Prerecorded captions are created by highly trained captioners who listen to the program audio, transcribe words, sound effects, and music to give the viewing audience a full sense of what is happening in the audio track of the program.  Captions are timed to sync with the program audio and placed to match the speakers on the screen.  The program is then watched all the way through to ensure accuracy in the timing, transcription, research, and overall readability.

Q: Why are captions delayed?

A: Part of the FCC Caption Quality Best Practices is that closed captioning must be synchronous with the program audio, but must also be on screen long enough to be read completely.

With realtime captioning, captions are usually 5-9 seconds behind, as the captioner takes the time to listen and “write” what they’re hearing, (2-3 seconds), captions are transmitted to the networks (1 second) and encoded into the video transmission signal (4-5 seconds.)

Prerecorded captioning shouldn’t have any delay at all, and should appear onscreen synchronously with program audio.

If you’re noticing a significant delay in closed captioning to where it’s hindering your understanding of the program, this could be a transmission issue with your video programming distributor—cable provider, broadcaster or satellite provider. Per the FCC, they must pass through captions, and make sure they’re passing through correctly. To report a problem, see “How can I complain about captions?” above.

Q: Why aren’t some online videos captioned?

A: The FCC only requires internet protocol (IP)-delivered content to be captioned if it aired on television, including clips and montages of shows that aired on television.  However, this may change in the future with content that was not broadcast on television. A lot of subscription-video-on-demand services such as Netflix, Hulu, iTunes, and Amazon caption all original programming so that it is accessible for everyone.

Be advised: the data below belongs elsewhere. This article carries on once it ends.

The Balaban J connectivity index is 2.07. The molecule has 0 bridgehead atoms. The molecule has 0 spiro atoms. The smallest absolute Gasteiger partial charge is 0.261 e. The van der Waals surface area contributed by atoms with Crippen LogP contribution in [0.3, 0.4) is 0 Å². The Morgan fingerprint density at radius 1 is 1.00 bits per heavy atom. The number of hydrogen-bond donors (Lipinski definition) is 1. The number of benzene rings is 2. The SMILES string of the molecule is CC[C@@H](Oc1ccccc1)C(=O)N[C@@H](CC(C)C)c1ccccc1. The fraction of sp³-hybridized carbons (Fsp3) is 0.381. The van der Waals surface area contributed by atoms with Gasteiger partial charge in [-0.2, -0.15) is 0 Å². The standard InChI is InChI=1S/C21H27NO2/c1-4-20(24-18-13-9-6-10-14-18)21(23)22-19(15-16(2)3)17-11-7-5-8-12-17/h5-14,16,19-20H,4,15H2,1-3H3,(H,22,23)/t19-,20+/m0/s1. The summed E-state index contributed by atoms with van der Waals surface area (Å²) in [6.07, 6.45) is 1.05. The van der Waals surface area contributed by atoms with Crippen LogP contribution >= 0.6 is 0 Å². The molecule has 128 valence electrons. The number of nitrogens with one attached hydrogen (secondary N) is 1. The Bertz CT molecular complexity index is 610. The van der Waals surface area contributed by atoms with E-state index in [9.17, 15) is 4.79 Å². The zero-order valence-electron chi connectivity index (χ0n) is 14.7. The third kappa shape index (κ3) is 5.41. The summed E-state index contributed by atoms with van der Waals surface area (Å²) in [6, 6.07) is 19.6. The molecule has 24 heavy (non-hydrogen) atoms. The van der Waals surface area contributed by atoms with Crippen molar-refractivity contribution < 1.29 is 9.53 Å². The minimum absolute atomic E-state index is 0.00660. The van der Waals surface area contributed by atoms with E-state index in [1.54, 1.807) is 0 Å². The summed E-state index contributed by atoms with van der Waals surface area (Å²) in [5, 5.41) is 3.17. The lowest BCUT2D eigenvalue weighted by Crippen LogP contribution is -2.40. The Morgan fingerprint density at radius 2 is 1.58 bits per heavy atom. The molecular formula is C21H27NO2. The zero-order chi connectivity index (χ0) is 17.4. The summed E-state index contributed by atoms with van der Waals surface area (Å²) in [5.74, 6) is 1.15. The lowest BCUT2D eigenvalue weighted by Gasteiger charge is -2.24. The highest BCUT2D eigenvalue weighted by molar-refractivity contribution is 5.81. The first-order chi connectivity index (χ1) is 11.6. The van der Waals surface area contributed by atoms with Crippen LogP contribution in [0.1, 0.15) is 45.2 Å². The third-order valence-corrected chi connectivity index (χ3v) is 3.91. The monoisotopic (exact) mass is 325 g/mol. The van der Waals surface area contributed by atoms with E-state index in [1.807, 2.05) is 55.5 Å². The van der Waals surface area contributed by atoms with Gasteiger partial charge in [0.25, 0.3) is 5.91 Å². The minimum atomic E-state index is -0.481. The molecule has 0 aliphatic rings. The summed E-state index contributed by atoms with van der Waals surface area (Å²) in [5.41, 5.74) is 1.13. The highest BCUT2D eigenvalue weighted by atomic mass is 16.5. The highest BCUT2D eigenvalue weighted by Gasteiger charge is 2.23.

Q: How do I fix my captions?

A: If your captions appear irregular, meaning they are severely delayed, include strange characters and misspellings, are jumping from one place to another on-screen, or are missing altogether and you know you’ve turned them on, you may need to do a soft or hard reset your cable or satellite box. As these are commonly transmission issues, your video programming distributor (cable provider, broadcaster, or satellite provider) must pass through captions, and make sure they’re passing through correctly.  To report a problem, see “How can I complain about captions?” above.

Q: Why are some captions in mixed case, and others all uppercase?

A: When it comes to prerecorded captioning, VITAC captions in the case requested by our customers.

Most live captioning, such as that you see for news and sports, is captioned in all capital letters in order to retain the speed at which real-time captioners are required to caption, but we can caption live in mixed case if the customer requests it.

Q: Can I change the appearance of my captions? (color, size, etc.)

A: A lot of television sets and cable or satellite provider menus have the option to change the appearance of your captions.  You should be able to access caption options through your television remote. Once you find the “CC” menu, there will be several options for the captions such as size and color.